2016 Cadillac CT6 Uses Aluminum To Save Weight, Boost Fuel Economy | Edmunds

2016 Cadillac CT6 Uses Aluminum To Save Weight, Boost Fuel Economy

DETROIT — The 2016 Cadillac CT6 flagship luxury sedan makes extensive use of aluminum in an effort to save weight and boost fuel efficiency, GM said before the car's official debut on March 31 at the 2015 New York Auto Show.

"Sixty-four percent of the CT6 body structure is aluminum, including all exterior body panels — and the mixed material approach saved 198 pounds compared to a predominantly steel construction," GM said in a statement.

The muscular-looking CT6 uses 13 different materials "customized for each area of the car to simultaneously advance driving dynamics, fuel economy and cabin quietness," according to the automaker.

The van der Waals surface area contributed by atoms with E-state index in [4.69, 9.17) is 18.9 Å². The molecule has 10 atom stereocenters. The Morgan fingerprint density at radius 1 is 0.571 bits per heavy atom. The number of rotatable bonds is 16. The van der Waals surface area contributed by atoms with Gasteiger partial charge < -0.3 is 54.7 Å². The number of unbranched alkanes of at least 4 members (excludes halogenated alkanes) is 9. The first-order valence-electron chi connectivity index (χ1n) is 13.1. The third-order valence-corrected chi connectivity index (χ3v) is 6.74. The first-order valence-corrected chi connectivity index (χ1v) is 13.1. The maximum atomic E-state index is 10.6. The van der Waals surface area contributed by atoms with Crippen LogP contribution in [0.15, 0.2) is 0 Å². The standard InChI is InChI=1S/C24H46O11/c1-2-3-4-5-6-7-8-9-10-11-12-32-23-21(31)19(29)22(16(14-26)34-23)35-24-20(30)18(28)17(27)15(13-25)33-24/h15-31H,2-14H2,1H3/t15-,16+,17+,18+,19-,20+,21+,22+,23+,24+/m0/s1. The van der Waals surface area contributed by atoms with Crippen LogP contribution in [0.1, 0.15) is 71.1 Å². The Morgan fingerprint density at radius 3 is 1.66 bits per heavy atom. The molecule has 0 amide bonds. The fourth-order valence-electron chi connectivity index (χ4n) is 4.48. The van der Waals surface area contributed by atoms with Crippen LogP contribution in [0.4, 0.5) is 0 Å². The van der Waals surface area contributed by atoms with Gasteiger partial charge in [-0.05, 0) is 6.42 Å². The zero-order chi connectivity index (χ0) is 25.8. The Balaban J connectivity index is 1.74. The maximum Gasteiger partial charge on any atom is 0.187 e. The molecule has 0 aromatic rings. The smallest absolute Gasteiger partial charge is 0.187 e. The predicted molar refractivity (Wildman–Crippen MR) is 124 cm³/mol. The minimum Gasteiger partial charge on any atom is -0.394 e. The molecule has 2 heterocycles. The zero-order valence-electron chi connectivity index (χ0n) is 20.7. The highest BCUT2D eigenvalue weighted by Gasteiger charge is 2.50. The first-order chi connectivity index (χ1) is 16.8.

"The structure of the CT6 is one of the most advanced body systems we've ever produced," said Travis Hester, Cadillac CT6 executive chief engineer, in a statement.

The EPA has not rated the CT6.

Some steel is used in the CT6. The vehicle underbody uses steel close-out panels on the lower structure to create "a bank vault-quiet cabin without the added weight of sound-deadening material," GM said.

GM is slowly releasing details about the CT6, which is expected to arrive at Cadillac dealerships later this year. Pricing has not been announced.

Key rivals to the CT6 include the Audi A8, BMW 7 Series, Mercedes-Benz S-Class and Hyundai Equus.

Edmunds says: Cadillac wants luxury buyers salivating over the CT6, so it's serving up a few juicy details before the main course arrives later this month.

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